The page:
Number Sense: Movement is Magnitude


Developing Number Sense: Principles of Counting

All concepts of number sense need to be actively taught.

The one-to-one correspondence principle ensures we accurately count objects one at a time.

Movement is Magnitude Principle

When children understand that when you count in a stable order, each time you count an object it is increasing by one. In contrast, if you are counting backwards, in stable order, each time you are decreasing by one. 

This concept can also be applied to skip counting. So, if you are counting by 2's you know that you are constantly adding or decreasing the number by two.

Practice

Building towers with blocks, lego or any type of manipulative that is of a consistent height helps teach kids the visual concept of movement is magnitude.

Graphing with charts is a visual representation where children can see this concept. Especially when the topic is related to their personal lives. For example, how many people walk to school versus how many people take the bus?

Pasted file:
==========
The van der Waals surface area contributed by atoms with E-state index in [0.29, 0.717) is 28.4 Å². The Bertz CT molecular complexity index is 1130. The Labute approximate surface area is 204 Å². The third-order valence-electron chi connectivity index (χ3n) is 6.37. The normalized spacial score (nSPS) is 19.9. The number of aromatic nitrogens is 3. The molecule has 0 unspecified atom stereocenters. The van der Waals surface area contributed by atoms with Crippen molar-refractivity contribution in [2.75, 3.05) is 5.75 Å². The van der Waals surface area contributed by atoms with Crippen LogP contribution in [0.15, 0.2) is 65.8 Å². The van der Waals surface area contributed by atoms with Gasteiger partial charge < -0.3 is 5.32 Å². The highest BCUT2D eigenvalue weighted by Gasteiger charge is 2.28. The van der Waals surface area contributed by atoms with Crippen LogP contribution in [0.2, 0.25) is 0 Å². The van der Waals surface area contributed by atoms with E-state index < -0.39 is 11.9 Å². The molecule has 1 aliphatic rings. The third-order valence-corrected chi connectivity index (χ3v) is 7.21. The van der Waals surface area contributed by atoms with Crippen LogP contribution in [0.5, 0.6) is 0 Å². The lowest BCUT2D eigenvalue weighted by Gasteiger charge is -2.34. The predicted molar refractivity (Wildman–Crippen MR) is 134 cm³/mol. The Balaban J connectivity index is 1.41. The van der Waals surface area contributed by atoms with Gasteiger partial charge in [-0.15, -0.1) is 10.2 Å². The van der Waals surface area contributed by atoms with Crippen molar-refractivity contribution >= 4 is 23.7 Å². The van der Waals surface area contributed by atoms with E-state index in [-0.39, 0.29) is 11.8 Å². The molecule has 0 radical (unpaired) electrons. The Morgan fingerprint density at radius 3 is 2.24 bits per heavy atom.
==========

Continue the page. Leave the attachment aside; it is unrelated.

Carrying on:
For children ready for skip counting, moving manipulatives two at a time while they are counting can help them understand the consistency of this principle.

  

This number wall is often what I use to represent number sense with my students. At the bottom of the posters, we represent movement is magnitude. We usually use photos of our students, as represented in this picture but if you click on the image above, the co-created number wall provides raindrops which can be used in a similar fashion.

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